Wildfires, dry conditions prompt open-burning ban

Residents in 10 counties asked to conserve water

November 10, 2001|By Lane Harvey Brown and Heather Dewar | Lane Harvey Brown and Heather Dewar,SUN STAFF

Wildfires continued to burn in western and northeastern Maryland yesterday, and the extremely dry conditions prompted Gov. Parris N. Glendening to issue the first statewide ban on open-air burning since 1998. The governor also asked residents in 10 counties to conserve water.

At Aberdeen Proving Ground in Harford County, three fires have burned about 1,500 acres on restricted test ranges on the Aberdeen peninsula since last week, said Deputy Chief Robert C. Berry of APG Fire and Emergency Services. He said a helicopter equipped with a 250-gallon bucket was dumping water on the fires and crews were moving lights into Briar Point, just north of Romney Creek, so they could continue working last night.

South of Romney Creek, a second fire, touched off by munitions testing Thursday, jumped Abbey Point Road, Berry said, but firefighters had contained it by yesterday afternoon.

FOR THE RECORD - An article in Saturday's editions of The Sun about fires in western Maryland misspelled the name of Little Allegheny Mountain in Allegany County.
The Sun regrets the error.

Fires are common in the fall on APG testing ranges, Berry said, and every four or five years an overgrown forest floor becomes a prime location for a large fire. But he added that in 28 years with the service, "I have yet to see the fire go outside the gate or the [restricted] fence line."

Although this week's fire compelled officials at APG to halt some testing, the war in Afghanistan makes such actions difficult, said James Fasig, technical director for the Aberdeen Test Center.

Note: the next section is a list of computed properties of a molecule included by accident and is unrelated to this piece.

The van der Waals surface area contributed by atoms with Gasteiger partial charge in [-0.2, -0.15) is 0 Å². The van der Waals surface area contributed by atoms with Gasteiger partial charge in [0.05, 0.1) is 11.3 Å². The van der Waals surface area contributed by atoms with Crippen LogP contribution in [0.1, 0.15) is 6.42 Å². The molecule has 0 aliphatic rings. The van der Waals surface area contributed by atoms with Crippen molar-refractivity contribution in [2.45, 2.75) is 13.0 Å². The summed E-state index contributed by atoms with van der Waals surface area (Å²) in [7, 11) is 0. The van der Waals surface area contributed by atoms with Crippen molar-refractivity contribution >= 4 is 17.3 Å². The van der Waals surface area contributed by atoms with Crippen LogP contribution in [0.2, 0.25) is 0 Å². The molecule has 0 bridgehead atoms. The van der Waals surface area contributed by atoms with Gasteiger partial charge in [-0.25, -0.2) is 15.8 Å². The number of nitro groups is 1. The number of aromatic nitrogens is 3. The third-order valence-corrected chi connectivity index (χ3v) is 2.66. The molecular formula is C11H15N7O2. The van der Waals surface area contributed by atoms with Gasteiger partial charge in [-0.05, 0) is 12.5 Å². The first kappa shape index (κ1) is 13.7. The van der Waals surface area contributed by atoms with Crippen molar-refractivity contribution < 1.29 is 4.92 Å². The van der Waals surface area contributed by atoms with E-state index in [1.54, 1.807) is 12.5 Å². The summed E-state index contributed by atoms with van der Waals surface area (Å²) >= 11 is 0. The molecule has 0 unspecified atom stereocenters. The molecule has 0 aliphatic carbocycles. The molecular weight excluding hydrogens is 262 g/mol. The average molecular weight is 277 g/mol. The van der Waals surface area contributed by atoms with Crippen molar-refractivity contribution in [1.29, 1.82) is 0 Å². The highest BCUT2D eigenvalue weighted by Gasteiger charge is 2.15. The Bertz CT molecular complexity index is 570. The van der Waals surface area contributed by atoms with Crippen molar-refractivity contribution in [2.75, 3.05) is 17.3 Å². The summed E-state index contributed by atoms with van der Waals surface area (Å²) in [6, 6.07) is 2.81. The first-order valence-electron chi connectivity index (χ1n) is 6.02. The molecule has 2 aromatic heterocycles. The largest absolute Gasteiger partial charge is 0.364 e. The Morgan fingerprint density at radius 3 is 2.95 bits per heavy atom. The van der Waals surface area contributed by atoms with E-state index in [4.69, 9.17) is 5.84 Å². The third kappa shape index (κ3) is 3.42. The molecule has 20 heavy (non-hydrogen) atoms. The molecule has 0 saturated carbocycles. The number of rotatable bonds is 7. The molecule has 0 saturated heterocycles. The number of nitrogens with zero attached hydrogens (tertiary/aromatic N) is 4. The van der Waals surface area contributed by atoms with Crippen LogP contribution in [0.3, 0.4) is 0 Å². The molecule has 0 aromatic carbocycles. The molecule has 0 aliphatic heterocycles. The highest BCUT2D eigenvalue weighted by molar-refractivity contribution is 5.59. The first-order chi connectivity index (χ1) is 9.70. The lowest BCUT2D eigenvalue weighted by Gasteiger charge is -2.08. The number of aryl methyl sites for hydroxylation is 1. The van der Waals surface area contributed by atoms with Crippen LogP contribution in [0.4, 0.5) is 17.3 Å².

Meanwhile, a fire appeared to be under control late yesterday in Allegany County in Western Maryland. At one point, the fire covered about 350 acres on Little Allegany Mountain northwest of Corriganville, two miles from the Pennsylvania line.

Firefighters had contained the eastern edge of the blaze in the morning and, by late afternoon, had brought the western flank under control, a dispatcher said.

Persistent dry weather and warmer-than-usual temperatures have triggered nearly 80 wildfires in the past two weeks. Officials at the Maryland Department of Natural Resources said 21 fires were reported Wednesday alone.

The ban issued by Glendening prohibits all open burning in forested areas, within 200 feet of any woodland or anywhere flammable materials could ignite and carry flames into a nearby forest. Recreational campfires are permitted on private land but are banned in state forests and parks.

Water conservation is being urged in 10 counties: Garrett, Allegany, Washington, Frederick, Carroll, Cecil, Harford, Howard, Montgomery and Baltimore. People who get their water from Baltimore City or the Washington Suburban Sanitary Commission are exempt from the conservation request.

Sun staff writer Joel McCord contributed to this article.

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